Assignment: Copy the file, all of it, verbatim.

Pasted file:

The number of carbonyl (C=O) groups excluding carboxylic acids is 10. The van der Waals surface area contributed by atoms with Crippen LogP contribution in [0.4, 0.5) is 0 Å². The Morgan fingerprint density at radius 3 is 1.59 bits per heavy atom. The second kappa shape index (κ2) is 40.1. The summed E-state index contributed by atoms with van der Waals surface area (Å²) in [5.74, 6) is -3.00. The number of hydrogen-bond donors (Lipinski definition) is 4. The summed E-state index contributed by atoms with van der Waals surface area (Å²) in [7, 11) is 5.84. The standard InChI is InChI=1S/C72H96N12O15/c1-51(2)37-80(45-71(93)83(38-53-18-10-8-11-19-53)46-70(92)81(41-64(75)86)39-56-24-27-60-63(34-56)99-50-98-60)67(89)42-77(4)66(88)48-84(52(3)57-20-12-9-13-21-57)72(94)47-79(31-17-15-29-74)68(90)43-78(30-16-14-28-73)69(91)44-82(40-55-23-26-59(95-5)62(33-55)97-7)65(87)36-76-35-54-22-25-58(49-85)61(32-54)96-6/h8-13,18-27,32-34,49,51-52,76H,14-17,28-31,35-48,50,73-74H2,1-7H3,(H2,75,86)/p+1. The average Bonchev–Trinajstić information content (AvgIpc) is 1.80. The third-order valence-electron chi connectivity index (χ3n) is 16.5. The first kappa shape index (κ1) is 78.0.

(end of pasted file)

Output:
The number of carbonyl (C=O) groups excluding carboxylic acids is 10. The van der Waals surface area contributed by atoms with Crippen LogP contribution in [0.4, 0.5) is 0 Å². The Morgan fingerprint density at radius 3 is 1.59 bits per heavy atom. The second kappa shape index (κ2) is 40.1. The summed E-state index contributed by atoms with van der Waals surface area (Å²) in [5.74, 6) is -3.00. The number of hydrogen-bond donors (Lipinski definition) is 4. The summed E-state index contributed by atoms with van der Waals surface area (Å²) in [7, 11) is 5.84. The standard InChI is InChI=1S/C72H96N12O15/c1-51(2)37-80(45-71(93)83(38-53-18-10-8-11-19-53)46-70(92)81(41-64(75)86)39-56-24-27-60-63(34-56)99-50-98-60)67(89)42-77(4)66(88)48-84(52(3)57-20-12-9-13-21-57)72(94)47-79(31-17-15-29-74)68(90)43-78(30-16-14-28-73)69(91)44-82(40-55-23-26-59(95-5)62(33-55)97-7)65(87)36-76-35-54-22-25-58(49-85)61(32-54)96-6/h8-13,18-27,32-34,49,51-52,76H,14-17,28-31,35-48,50,73-74H2,1-7H3,(H2,75,86)/p+1. The average Bonchev–Trinajstić information content (AvgIpc) is 1.80. The third-order valence-electron chi connectivity index (χ3n) is 16.5. The first kappa shape index (κ1) is 78.0.